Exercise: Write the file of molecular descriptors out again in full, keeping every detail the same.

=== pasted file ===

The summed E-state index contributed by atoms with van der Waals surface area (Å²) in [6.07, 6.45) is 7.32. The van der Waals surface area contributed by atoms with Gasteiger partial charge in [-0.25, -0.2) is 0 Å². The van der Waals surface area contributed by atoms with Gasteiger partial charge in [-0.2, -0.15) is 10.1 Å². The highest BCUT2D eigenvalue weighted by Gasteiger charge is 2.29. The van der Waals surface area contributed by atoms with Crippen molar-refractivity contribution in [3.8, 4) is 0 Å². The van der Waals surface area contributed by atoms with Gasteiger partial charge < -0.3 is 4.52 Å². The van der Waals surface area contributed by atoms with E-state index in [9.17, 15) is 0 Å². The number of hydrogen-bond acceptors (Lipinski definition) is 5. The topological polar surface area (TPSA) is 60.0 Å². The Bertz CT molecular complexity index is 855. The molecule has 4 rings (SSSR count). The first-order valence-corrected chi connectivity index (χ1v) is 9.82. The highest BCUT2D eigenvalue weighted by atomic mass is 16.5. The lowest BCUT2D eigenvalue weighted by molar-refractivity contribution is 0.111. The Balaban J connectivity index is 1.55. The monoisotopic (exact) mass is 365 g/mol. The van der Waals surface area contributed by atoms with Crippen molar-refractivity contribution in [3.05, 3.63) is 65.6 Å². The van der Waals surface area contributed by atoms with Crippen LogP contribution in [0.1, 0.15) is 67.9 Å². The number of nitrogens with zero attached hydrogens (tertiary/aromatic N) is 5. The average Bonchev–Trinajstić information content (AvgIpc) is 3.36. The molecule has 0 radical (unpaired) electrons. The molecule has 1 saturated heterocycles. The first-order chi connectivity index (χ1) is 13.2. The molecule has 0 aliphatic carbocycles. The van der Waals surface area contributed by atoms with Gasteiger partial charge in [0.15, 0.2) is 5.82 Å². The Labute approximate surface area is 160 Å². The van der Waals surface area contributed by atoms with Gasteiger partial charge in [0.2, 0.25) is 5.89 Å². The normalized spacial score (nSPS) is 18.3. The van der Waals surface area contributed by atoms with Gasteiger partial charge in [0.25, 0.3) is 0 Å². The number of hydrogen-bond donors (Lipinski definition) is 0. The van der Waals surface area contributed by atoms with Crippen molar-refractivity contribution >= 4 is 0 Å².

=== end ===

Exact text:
The summed E-state index contributed by atoms with van der Waals surface area (Å²) in [6.07, 6.45) is 7.32. The van der Waals surface area contributed by atoms with Gasteiger partial charge in [-0.25, -0.2) is 0 Å². The van der Waals surface area contributed by atoms with Gasteiger partial charge in [-0.2, -0.15) is 10.1 Å². The highest BCUT2D eigenvalue weighted by Gasteiger charge is 2.29. The van der Waals surface area contributed by atoms with Crippen molar-refractivity contribution in [3.8, 4) is 0 Å². The van der Waals surface area contributed by atoms with Gasteiger partial charge < -0.3 is 4.52 Å². The van der Waals surface area contributed by atoms with E-state index in [9.17, 15) is 0 Å². The number of hydrogen-bond acceptors (Lipinski definition) is 5. The topological polar surface area (TPSA) is 60.0 Å². The Bertz CT molecular complexity index is 855. The molecule has 4 rings (SSSR count). The first-order valence-corrected chi connectivity index (χ1v) is 9.82. The highest BCUT2D eigenvalue weighted by atomic mass is 16.5. The lowest BCUT2D eigenvalue weighted by molar-refractivity contribution is 0.111. The Balaban J connectivity index is 1.55. The monoisotopic (exact) mass is 365 g/mol. The van der Waals surface area contributed by atoms with Crippen molar-refractivity contribution in [3.05, 3.63) is 65.6 Å². The van der Waals surface area contributed by atoms with Crippen LogP contribution in [0.1, 0.15) is 67.9 Å². The number of nitrogens with zero attached hydrogens (tertiary/aromatic N) is 5. The average Bonchev–Trinajstić information content (AvgIpc) is 3.36. The molecule has 0 radical (unpaired) electrons. The molecule has 1 saturated heterocycles. The first-order chi connectivity index (χ1) is 13.2. The molecule has 0 aliphatic carbocycles. The van der Waals surface area contributed by atoms with Gasteiger partial charge in [0.15, 0.2) is 5.82 Å². The Labute approximate surface area is 160 Å². The van der Waals surface area contributed by atoms with Gasteiger partial charge in [0.2, 0.25) is 5.89 Å². The normalized spacial score (nSPS) is 18.3. The van der Waals surface area contributed by atoms with Gasteiger partial charge in [0.25, 0.3) is 0 Å². The number of hydrogen-bond donors (Lipinski definition) is 0. The van der Waals surface area contributed by atoms with Crippen molar-refractivity contribution >= 4 is 0 Å².